However, with the opportunity to make an impact in Jeff Nickel’s lineup for the 2019-20 season, Roney made the transition back to basketball and immediately delivered.

Despite missing six weeks of time during the latter portion of the preseason, and the first five games of the regular season due to injury, Roney made a big impact, notching 9.4 points and 5.6 rebounds to finish fourth on the team in scoring and second on the squad in rebounding.

“When I got to college, I still couldn’t decide on a sport. Looking back on it now, it’s been great being a multi-dimensional athlete and I feel like it helped me in both sports. It also helped me decide what I wanted to do to be able to go to a small school, and have the coaches that I did.”

Her 14-point, 12-rebound, three-steal outing against Wilmington proved to be her coming out party, and following that, the junior posted 12 double-figure scoring outings in her final 19 contests. Included in that run? Four double-doubles, which helped solidify Shawnee State’s frontcourt and lead the Bears to victories in 11 of their last 12 affairs en route to the MSC Tournament Championship.

“I figured out what I was doing and what I needed to do, and got comfortable with my position,” Roney said. “I knew that I could benefit and help our team a lot, so I just tried to figure out how to do that in the best manner possible in order to keep winning games.”

For her ability to stay on track not only athletically, but academically — as her 3.23 GPA and her over 110 credit hours suggest — Roney credits her older sister Cassidy, for being not only the ideal sister, but a motherly figure as well. The elder Roney is in her second season coaching the Notre Dame High School volleyball program in Portsmouth, and has helped lead the Titans to a 36-8 overall record with two OHSAA Division IV Sectional Championships and a Division IV District Championship in her first season coaching in 2019.

“From a living standpoint, we never split apart until last year,” Roney said. “I lived with her my entire life. She’s been a Mom to me. I’ve looked up to her for everything. She’s helped me through everything. She tells me when I’m doing wrong, she keeps me out of trouble, things like that. It’s definitely like that on the court too,” Roney said. “She’s had no problem telling me, ‘Pick it up. You suck. You got to do this, fix this.’ I’ve definitely looked up to her, and seeing what she is doing now is amazing to see her and her team succeed. It’s awesome seeing what she does for the community and what she does for Notre Dame.”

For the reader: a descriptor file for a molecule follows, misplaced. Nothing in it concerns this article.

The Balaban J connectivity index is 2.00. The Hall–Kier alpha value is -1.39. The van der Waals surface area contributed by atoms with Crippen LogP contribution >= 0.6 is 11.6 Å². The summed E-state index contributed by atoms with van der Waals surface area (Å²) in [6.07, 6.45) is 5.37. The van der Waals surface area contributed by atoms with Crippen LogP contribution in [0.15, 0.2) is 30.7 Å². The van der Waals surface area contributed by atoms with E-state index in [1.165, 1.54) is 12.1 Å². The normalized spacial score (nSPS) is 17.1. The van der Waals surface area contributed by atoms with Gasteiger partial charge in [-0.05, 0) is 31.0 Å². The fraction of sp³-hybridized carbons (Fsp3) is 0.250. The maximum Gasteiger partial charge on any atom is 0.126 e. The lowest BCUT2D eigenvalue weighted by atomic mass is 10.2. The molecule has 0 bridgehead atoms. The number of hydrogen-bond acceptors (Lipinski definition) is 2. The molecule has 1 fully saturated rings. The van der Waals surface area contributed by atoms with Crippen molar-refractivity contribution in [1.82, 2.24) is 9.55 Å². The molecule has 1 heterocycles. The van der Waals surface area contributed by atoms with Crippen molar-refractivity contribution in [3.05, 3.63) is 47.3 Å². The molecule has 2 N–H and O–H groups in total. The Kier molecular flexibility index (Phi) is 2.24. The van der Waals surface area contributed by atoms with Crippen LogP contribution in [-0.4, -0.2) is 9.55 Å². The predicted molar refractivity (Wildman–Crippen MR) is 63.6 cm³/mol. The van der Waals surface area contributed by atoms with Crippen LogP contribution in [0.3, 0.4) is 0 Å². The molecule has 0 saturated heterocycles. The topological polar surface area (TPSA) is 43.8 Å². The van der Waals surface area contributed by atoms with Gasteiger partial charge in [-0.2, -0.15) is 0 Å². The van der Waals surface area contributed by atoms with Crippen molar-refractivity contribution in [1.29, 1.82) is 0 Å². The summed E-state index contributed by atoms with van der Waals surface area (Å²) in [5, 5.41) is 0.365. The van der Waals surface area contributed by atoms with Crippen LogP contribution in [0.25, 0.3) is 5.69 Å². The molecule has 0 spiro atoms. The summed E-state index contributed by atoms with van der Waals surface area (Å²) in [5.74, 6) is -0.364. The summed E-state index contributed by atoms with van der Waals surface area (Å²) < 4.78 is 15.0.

Along with her skills as an athlete as well as in the classroom, Roney has become a social media star. Her TikTok account has 1,400,000 followers with her videos on the platform garnering a total of 39,900,000 likes. She also has 134,000 Instagram followers to boot.

“During the summer, I had a lot of free time, so it was just doing whatever came to mind that day,” Roney said. “Now, it’s basketball season. Basketball comes first. Honestly, whenever I have time, it’s more just entertainment on the side. It’s not really my main priority right now — just whatever’s trending and whatever people are into.”

In her time at Shawnee State, Carson Roney’s accomplished a great deal. She’s become a Second-Team All-MSC honoree in two different sport. She’s won two conference championship trophies with the women’s basketball program. She’s become a social media icon. Last, but not least, she’s well on her way to a bachelor’s degree in early childhood education.

What else would make the journey whole and full-circle? A national championship, of course.

“We want to win a regular season and conference championship,” Roney said. “The MSC Regular Season title got taken from us last year, because we didn’t come in, show up, and do what we needed to do. We definitely need to do what we didn’t do last year, and win both the regular season and conference championships this year. We can get to the national tournament and give ourselves a chance to do what we didn’t get to accomplish because of COVID last year - — a national championship.”